Are All These Christians' Complaints of Religious Discrimination Just So Much Empty Whining?
Should we just shrug off the alarming daily reports of persecution of people who follow Jesus? After all, He warned His followers that they would be hated, right?
BY: Rob Kerby, Senior Editor
In war-torn Syria, “Christians are under attack by Islamist rebels and fear extinction,” reports Agence France Presse. “This month, rebels overran the historic Christian town of Maalula, where many of its inhabitants speak Aramaic, the language of Jesus,” writes Powers. “The AFP reported that a resident of Maalula called her fiancé’s cell and was told by member of the Free Syrian Army that they gave him a chance to convert to Islam and he refused. So they slit his throat.”
Two-thirds of Iraq’s Christians have vanished from the country, reports Nina Shea, an international human-rights lawyer, in testimony before Congress regarding the fate of Iraqi Christians after the fall of Saddam Hussein. Thousands “have either been murdered or fled in fear for their lives,” Shea told Congress.
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“On a single day in July 2009, seven churches were bombed in Baghdad. The archbishop of Mosul was kidnapped and killed. A bus convoy of Christian students was violently assaulted.” Christians “have been raped, tortured, kidnapped, beheaded, and evicted from their homes.” “two-thirds of whom have vanished from the country.”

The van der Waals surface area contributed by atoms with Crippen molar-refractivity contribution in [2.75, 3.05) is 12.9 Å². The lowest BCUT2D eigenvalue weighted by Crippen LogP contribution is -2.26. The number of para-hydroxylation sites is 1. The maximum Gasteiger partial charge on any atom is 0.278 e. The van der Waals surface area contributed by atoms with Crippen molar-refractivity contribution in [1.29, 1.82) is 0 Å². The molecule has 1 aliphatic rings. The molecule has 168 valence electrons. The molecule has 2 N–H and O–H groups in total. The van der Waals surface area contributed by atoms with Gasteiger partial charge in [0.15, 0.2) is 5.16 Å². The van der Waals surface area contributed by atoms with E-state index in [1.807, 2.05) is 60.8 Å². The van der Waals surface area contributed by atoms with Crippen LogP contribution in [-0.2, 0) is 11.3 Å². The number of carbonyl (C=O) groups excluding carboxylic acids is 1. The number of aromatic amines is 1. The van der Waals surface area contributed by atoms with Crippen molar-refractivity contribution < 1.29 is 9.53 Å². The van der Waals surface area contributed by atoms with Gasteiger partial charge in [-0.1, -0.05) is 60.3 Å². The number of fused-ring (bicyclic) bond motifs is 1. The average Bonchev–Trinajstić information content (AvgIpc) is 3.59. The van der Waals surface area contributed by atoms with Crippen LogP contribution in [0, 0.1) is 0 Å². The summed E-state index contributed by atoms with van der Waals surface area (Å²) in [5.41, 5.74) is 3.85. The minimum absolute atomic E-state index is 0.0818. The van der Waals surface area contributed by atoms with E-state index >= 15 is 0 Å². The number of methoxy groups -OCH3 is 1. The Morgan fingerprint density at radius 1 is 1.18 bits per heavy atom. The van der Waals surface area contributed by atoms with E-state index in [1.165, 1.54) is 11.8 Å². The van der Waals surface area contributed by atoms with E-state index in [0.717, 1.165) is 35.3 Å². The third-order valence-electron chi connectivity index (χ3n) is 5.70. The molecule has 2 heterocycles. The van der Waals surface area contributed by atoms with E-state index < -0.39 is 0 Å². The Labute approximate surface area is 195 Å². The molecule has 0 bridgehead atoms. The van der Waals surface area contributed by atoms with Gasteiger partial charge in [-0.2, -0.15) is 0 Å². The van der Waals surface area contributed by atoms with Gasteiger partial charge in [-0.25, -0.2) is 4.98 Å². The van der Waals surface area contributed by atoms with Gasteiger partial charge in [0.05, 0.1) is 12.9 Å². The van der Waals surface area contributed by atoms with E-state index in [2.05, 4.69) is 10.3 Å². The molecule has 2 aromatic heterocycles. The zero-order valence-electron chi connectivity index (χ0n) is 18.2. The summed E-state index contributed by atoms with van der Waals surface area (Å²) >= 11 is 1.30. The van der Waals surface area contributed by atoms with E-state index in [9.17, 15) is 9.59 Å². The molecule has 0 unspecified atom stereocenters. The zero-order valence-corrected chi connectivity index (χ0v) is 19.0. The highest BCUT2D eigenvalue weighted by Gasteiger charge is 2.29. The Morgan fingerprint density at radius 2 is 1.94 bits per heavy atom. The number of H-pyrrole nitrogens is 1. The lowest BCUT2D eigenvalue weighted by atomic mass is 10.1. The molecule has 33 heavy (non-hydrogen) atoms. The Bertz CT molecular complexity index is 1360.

It’s not just Christians, either. Over 850,000 Jews have been expelled from Muslim countries over the last 50 years, writes Lela Gilbert, author of the book Saturday People, Sunday People. The title of her book comes from an Islamist slogan, “First the Saturday People, then the Sunday People,” which means “first we kill the Jews, then we kill the Christians.”
Gilbert wrote recently that her Jewish friends and neighbors in Israel “are shocked but not entirely surprised” by the attacks on Christians in the Middle East. “They are rather puzzled, however, by what appears to be a lack of anxiety, action, or advocacy on the part of Western Christians” and the disinterest of the media.
“It’s no surprise that Jews seem to understand the gravity of the situation the best,” notes Powers in the Daily Beast. “In December 2011, Britain’s chief rabbi, Lord Jonathan Sacks, addressed Parliament saying, ‘I have followed the fate of Christians in the Middle East for years, appalled at what is happening, surprised and distressed that it is not more widely known.
“‘It was Martin Luther King who said, In the end, we will remember not the words of our enemies, but the silence of our friends,’” said Sacks. “That is why I felt I could not be silent today.’”
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